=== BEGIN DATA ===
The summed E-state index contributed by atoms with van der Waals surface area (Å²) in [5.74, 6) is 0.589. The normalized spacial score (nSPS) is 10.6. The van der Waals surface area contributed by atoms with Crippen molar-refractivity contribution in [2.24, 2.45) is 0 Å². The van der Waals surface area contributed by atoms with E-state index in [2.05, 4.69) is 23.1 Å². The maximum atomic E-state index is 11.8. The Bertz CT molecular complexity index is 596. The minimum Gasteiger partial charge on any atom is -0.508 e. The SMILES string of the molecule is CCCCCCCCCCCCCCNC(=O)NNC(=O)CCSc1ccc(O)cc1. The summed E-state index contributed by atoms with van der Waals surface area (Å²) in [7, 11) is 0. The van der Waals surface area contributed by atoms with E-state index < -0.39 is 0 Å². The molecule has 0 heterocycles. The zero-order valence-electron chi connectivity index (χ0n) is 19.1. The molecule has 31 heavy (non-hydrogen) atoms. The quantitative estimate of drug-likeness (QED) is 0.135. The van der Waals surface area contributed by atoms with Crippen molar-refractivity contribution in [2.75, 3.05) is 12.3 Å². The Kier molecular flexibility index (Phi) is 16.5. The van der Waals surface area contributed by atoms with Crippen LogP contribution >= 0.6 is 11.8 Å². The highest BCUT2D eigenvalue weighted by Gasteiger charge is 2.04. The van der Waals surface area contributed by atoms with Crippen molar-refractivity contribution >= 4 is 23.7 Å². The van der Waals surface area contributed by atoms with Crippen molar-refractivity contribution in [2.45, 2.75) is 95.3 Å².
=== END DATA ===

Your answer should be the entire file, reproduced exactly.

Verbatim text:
The summed E-state index contributed by atoms with van der Waals surface area (Å²) in [5.74, 6) is 0.589. The normalized spacial score (nSPS) is 10.6. The van der Waals surface area contributed by atoms with Crippen molar-refractivity contribution in [2.24, 2.45) is 0 Å². The van der Waals surface area contributed by atoms with E-state index in [2.05, 4.69) is 23.1 Å². The maximum atomic E-state index is 11.8. The Bertz CT molecular complexity index is 596. The minimum Gasteiger partial charge on any atom is -0.508 e. The SMILES string of the molecule is CCCCCCCCCCCCCCNC(=O)NNC(=O)CCSc1ccc(O)cc1. The summed E-state index contributed by atoms with van der Waals surface area (Å²) in [7, 11) is 0. The van der Waals surface area contributed by atoms with E-state index < -0.39 is 0 Å². The molecule has 0 heterocycles. The zero-order valence-electron chi connectivity index (χ0n) is 19.1. The molecule has 31 heavy (non-hydrogen) atoms. The quantitative estimate of drug-likeness (QED) is 0.135. The van der Waals surface area contributed by atoms with Crippen molar-refractivity contribution in [2.75, 3.05) is 12.3 Å². The Kier molecular flexibility index (Phi) is 16.5. The van der Waals surface area contributed by atoms with Crippen LogP contribution >= 0.6 is 11.8 Å². The highest BCUT2D eigenvalue weighted by Gasteiger charge is 2.04. The van der Waals surface area contributed by atoms with Crippen molar-refractivity contribution >= 4 is 23.7 Å². The van der Waals surface area contributed by atoms with Crippen molar-refractivity contribution in [2.45, 2.75) is 95.3 Å².